Technical Work in Taiwan

Hi all,

There seems to be a continuous demand for technical writing jobs for local computing companies in the various newspapers. Furthermmore, it seems that it is the same companies regularly advertising such positions.

Why is this? Do these jobs have a high turnover of staff? Likewise, has anyone worked in such a job and care to elaborate as to what was involved in terms of pay, conditions etc?


The continual ads are interesting - do they just keep running them 'cause no-one replied - or the newspaper has nothing else to fill the page??

  1. Native English technical writers are scarce
  2. There is a high turnover rate among foreigners
  3. Pay is good but few writers = long work hours
  4. Ads rerun because of poor candidates and above

I thought it was basically because teaching English offers better pay for less hours.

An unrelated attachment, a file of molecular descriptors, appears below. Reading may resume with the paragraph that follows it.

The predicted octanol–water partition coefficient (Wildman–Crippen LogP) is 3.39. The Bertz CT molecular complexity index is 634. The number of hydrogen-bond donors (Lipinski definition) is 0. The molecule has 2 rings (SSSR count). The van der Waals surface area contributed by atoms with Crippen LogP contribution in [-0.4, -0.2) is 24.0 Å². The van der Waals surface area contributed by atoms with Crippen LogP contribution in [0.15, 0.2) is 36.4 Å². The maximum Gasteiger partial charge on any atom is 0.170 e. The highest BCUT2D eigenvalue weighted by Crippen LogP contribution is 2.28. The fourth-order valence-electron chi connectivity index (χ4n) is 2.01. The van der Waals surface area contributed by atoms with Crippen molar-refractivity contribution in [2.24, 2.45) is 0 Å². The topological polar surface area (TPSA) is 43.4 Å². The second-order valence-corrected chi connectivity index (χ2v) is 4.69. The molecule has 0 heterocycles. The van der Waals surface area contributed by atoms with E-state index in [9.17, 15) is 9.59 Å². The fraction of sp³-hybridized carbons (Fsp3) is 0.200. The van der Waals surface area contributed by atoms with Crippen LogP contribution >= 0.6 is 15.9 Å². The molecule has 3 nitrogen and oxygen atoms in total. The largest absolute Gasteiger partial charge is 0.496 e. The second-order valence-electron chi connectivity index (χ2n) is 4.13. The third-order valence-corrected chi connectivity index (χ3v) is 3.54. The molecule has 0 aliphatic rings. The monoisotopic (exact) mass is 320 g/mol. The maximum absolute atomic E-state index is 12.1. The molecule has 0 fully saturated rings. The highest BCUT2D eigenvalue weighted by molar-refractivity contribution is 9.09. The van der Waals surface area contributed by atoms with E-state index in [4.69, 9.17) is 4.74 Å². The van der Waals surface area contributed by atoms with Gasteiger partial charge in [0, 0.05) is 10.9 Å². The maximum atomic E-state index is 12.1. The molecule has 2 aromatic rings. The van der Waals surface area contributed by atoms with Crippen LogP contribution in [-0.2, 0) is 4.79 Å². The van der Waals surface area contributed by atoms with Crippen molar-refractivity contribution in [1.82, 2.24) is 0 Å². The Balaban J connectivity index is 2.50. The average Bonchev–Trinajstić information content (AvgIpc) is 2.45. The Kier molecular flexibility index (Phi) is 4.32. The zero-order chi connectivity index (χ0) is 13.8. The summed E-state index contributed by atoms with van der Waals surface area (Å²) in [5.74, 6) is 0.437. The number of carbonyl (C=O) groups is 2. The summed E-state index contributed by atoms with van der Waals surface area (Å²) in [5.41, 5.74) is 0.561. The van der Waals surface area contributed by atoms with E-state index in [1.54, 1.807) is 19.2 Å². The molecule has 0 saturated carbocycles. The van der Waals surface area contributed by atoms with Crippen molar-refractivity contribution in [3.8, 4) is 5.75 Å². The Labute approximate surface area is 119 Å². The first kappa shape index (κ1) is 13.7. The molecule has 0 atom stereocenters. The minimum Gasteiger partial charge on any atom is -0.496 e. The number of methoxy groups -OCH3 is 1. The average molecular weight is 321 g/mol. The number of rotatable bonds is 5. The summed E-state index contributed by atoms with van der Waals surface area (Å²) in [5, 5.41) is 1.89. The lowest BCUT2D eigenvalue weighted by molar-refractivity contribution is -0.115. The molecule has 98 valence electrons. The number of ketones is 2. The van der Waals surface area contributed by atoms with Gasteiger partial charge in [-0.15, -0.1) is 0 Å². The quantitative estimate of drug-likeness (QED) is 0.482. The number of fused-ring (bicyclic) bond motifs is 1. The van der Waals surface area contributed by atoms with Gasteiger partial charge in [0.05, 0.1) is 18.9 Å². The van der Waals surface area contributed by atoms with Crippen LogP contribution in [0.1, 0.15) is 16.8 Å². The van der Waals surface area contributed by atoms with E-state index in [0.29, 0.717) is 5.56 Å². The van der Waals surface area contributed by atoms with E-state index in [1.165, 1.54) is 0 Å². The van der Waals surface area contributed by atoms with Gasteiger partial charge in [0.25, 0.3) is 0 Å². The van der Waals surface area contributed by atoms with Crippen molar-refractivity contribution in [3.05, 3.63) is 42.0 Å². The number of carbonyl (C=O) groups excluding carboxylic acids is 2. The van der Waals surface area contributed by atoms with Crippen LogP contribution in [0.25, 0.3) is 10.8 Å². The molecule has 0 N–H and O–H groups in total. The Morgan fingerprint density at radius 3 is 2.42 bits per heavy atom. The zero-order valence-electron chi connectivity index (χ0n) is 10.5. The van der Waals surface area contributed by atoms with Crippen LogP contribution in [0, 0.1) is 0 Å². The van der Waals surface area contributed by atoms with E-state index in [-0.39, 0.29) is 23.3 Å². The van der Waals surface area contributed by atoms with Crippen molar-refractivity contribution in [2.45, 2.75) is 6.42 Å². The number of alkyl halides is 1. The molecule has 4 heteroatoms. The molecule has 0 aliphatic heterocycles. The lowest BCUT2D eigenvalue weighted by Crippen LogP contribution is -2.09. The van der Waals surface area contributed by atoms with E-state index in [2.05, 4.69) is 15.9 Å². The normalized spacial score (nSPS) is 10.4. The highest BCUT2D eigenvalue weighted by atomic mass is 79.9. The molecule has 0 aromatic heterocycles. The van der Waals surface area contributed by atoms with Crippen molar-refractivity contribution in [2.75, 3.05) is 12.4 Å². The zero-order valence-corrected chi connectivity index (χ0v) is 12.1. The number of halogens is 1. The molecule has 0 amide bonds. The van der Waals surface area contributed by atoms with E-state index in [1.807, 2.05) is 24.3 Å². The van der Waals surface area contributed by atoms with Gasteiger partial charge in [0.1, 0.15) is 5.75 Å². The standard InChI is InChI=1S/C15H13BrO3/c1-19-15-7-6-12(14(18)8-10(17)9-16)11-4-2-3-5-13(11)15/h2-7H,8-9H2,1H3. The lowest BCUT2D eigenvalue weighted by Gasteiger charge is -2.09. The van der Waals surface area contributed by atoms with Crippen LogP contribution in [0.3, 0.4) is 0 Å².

Just don’t go working for Interface Global unless you like getting screwed for all you’ve got and then stabbed in the back.

Please be a bit more specific. How did you get screwed and how did they stab you in the back?

I was thinking of doing some work for these people and they seemed to be on the level.

So this company Interface Global is a supplier of those cheap “made in Taiwan” plastic toys you get back home. The kind your mom didn’t want to buy you coz they always broke after a week.

I did the technical writing sit for 2 years here in Taiwan. Brain-dead work. Of course, I’m getting myself into trouble here since I know a few people who take it very seriously here, and in some companies I know those foreigners that have risen to managment positions over the technical writing. I guess I wouldn’t be including them. Just like with teaching English, you have to be the right kind of person for it, and if you are, your tolerance for substandard companies goes up.